Climate Stories Collaborative hosts second Climate Stories Showcase

Christine Dudley, A&C Reporter

In the comic book “Fry,” a boy meets a brook trout turned mer-trout. As the boy befriends the brook trout turned mermaid, he notices the trout are suffering from rising water temperatures and increased sedimentation in the water.

Senior sustainable development major Alex Payne’s comic book is one of many projects in the Climate Stories Showcase that uses creative mediums to get people talking about climate change. The Climate Stories Showcase will display student from 30 different classes at the HOW Space on April 5-10.

Sustainable development professor Laura England said the conversation around climate change over the past few decades has focused heavily on science, policy and politics. About 70% of Americans are concerned about global warming, but only 36% of Americans discuss global warming at least occasionally, according to the Yale Program on Climate Change Communication. England said telling climate stories can change that.

“Stories, in all their different creative forms—whether it’s visual arts, performance arts, actual stories—can engage people because stories can be relatable,” England said. “They can activate our empathy in a way that data do not. Stories can…empower us to move in a different direction or a different trajectory that we’re on right now.”

For her comic book, Payne said she needed to “work with simple, big concepts that are easy to share.” Rising temperatures, chemical pollution, algae growth caused by fertilizer runoff and sediment increases due to damming threaten the brook trout, the only freshwater species native to eastern U.S. Payne focused mainly on the rising temperatures harming the species. Payne wanted to depict the brook trout in an engaging way for readers, so she drew them as merpeople. Payne said making the trout look more human-like makes it easier to empathize with those creatures, which then convinces the reader to think about climate change.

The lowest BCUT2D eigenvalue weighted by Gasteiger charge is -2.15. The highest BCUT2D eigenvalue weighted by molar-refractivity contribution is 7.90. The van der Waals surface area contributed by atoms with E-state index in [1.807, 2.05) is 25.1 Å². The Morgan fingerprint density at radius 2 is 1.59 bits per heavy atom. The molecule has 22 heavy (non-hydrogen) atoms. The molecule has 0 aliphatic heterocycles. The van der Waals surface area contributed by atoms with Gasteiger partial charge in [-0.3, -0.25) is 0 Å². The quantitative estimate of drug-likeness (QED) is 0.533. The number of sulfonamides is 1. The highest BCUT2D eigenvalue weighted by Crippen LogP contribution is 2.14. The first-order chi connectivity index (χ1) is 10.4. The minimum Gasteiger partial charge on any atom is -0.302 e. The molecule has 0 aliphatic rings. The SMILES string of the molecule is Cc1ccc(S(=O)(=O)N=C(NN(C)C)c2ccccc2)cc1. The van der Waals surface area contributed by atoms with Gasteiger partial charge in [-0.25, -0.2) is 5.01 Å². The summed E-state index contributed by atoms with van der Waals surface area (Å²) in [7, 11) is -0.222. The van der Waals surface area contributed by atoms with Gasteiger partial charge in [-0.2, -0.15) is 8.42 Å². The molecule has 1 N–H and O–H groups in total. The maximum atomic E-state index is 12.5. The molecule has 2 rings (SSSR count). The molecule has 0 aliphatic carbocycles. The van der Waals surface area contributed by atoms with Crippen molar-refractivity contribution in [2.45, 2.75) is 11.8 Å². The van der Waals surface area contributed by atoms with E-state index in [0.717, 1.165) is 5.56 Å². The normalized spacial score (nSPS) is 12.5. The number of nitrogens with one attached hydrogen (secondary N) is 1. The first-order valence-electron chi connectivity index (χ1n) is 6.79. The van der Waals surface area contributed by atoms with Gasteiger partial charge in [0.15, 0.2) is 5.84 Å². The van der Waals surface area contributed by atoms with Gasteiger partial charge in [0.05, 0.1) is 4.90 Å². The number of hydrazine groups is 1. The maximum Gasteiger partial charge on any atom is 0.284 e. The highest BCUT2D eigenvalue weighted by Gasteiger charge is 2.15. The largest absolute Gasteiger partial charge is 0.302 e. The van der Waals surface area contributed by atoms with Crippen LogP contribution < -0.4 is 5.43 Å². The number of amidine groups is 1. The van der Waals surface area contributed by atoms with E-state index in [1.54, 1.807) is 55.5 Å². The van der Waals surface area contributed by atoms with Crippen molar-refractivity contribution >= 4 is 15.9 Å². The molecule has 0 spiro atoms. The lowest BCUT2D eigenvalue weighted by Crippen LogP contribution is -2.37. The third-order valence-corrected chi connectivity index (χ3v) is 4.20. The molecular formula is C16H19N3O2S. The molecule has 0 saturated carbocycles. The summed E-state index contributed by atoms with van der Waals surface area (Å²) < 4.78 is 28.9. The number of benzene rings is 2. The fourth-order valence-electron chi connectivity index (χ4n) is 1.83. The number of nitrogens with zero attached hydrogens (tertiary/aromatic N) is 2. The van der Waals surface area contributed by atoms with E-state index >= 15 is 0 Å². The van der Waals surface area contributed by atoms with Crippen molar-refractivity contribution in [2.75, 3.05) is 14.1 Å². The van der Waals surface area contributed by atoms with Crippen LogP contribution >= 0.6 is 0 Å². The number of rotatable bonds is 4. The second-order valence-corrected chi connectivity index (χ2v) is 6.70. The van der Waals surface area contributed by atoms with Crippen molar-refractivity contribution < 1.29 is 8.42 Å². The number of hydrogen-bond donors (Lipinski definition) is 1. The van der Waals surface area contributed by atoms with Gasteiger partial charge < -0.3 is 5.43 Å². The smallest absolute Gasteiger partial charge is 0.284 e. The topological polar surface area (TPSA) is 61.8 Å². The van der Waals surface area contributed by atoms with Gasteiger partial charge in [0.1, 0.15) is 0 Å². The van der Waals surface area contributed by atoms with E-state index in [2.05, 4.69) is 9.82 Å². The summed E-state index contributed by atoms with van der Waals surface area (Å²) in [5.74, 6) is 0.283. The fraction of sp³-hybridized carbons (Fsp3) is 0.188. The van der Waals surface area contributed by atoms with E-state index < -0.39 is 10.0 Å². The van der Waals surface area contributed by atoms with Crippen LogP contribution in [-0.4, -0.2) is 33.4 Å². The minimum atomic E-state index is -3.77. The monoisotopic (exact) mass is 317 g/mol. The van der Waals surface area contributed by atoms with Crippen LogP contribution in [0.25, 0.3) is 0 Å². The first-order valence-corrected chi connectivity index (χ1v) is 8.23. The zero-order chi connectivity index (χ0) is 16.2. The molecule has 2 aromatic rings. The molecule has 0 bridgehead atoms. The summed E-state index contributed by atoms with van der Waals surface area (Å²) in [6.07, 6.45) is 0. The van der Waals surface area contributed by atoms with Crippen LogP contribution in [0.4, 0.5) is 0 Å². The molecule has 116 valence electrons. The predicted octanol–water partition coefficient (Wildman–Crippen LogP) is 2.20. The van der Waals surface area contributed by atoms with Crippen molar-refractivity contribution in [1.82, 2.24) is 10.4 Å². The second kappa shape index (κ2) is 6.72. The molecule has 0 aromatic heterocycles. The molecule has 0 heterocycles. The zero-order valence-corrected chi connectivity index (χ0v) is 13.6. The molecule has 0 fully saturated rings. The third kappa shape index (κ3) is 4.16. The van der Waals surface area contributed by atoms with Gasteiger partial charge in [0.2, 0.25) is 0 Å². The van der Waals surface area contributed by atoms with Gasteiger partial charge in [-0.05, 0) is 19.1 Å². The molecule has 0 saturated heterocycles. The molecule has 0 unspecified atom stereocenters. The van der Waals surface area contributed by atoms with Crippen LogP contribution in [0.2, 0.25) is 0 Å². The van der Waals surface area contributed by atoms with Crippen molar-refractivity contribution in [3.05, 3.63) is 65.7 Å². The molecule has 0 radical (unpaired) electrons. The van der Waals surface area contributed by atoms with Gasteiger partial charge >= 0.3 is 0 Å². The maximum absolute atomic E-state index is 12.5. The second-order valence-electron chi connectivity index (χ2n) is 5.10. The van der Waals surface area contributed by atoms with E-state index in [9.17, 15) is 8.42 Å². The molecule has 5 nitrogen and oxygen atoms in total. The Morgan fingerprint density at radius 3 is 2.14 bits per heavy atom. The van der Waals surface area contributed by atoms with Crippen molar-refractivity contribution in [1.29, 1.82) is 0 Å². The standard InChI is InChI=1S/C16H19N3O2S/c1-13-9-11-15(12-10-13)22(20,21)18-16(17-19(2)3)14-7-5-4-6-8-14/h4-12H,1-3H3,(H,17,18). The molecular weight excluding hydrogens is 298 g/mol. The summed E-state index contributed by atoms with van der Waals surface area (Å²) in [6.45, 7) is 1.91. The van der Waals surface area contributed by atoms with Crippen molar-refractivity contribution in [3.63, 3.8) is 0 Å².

The Climate Stories Collaborative, the organization behind the Climate Stories Showcase, started two years ago. In October 2016, journalist, playwright and historian Jeff Biggers presented on telling climate change stories through creative media at the Association for the Advancement of Sustainability in Higher Education conference. England said because she and other faculty were so moved by Biggers’ presentation, they invited him to hold climate change information sessions at App State in February 2017. Faculty from the College of Fine and Applied Arts then formed the Climate Stories Collaborative in spring 2017. England, theater professor Derek Davidson and art professor Jenny Carlisle co-facilitate the collaborative.

“We wanted to form a group that would take this sort of general concept of using creative expression in all of its forms as a way to broaden and deepen the climate conversation and grow climate engagement on our campus and our community,” England said.

Fifteen classes from the College of Fine and Applied Arts created climate art for the first Climate Story Showcase in December 2017 and drew a crowd of about 300 people. England said for the second showcase, they wanted to include classes from all academic colleges and move it to the spring so they could showcase projects from the academic year.

“It’s been really amazing to see that right now faculty in 23 different academic units are engaging in various ways,” England said. “It’s not something that they’re required to do. They feel moved to do it because of the level of concern we have about climate and what it means for all of our futures.”

England said the two requirements for the projects are a focus on climate change and a form of creative expression. Otherwise, the professors can tailor the projects to their course objectives.

Inspired by the work of artist Jill Pelto, geological and environmental sciences professor Marta Toran assigned her Science and the Public students to create paintings that use the shape of climate science graphs and depict the implications of that data. England said this was a bold move on Toran’s part because they are not art students, but they created amazing paintings, which they will display in the showcase.

Anticipating another large crowd, England, Davidson and Carlisle spread out the events over four days. The opening reception on April 5 is from 5-8 p.m. For more information about the events, visit